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Pan African Medical Journal

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Antibiotic prescribing practice in management of cough and/or diarrhoea in Moshi Municipality, Northern Tanzania: cross-sectional descriptive study

JJ Gwimile, SA Shekalaghe, GN Kapanda, ER Kisanga

Abstract


Introduction: The increase in resistance of many pathogens to currently available antibiotics has been recognized as life-threatening problem.
The development of drug resistance is promoted by irrational prescribing behavior. Inappropriate use of antibiotics is attributed by overprescription,
inadequate dosage and use for non-bacterial infections. The purpose of this study was to assess antibiotic prescribing practices in the management of diarrhoea and cough among children attending hospitals in Moshi municipal, Tanzania.

Methods: We conducted a cross-sectional descriptive hospital based study, from September 2010 to March 2011. All children presenting with diarrhoea and cough, aged between one month and 5years attended at the two hospitals were enrolled. Data were collected by a standard questionnaire. Information on the prescribed drugs was obtained from patient files. Results: A total of 384 children were enrolled. Of these, 326 (84.9%) received antibiotics; common prescribed antibiotics were penicillins, sulphonamides, aminoglycosides and macrolides. Eighty percent of children with acute watery diarrhoea and 68.9% with common cold were given antibiotics inappropriately. Inappropriate antibiotic prescription was significantly associated with prescriber being a clinical officer and assistant medical officer, and child having diarrhoea. Inappropriate antibiotic dosage was significantly occurred when prescriber was clinical officer with reference to medical officer.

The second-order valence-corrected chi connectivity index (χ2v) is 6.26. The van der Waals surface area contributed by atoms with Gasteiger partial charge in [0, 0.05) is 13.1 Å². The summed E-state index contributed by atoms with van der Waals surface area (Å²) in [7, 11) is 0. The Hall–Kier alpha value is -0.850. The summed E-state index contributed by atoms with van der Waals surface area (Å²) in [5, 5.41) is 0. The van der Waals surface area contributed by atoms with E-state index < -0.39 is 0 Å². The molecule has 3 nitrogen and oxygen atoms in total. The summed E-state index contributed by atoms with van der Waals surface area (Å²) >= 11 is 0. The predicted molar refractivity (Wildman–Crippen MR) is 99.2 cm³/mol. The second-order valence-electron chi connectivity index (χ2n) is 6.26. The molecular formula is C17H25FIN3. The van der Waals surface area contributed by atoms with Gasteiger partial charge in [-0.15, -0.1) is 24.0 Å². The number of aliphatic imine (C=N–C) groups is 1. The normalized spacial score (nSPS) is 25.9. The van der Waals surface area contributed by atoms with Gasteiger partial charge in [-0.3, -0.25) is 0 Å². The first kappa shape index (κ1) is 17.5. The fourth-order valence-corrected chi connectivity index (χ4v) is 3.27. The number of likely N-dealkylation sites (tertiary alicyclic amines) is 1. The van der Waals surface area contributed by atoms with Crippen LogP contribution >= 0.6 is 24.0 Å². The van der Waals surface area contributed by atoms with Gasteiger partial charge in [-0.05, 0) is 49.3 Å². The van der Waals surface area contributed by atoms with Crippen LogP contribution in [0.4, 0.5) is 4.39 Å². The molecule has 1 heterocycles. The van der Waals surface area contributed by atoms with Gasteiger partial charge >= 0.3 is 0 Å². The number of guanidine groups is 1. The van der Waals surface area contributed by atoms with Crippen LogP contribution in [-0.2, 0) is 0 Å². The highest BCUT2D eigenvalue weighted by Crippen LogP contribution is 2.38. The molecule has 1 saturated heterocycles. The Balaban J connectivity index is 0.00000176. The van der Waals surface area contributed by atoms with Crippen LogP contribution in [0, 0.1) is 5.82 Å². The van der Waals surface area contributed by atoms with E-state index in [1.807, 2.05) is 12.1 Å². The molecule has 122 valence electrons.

Conclusion: This study observed a high antibiotic prescription rate by clinicians and treatment guidelines for management of patients who presented with cough and/or diarrhoea are followed. Continuing  professional development programmes for clinicians on prescription would help in reducing irrational prescribing practices.

Key words: Antibiotics use, irrational prescribing, antibiotic prescribing, pneumonia, cough, diarrhea, under-five




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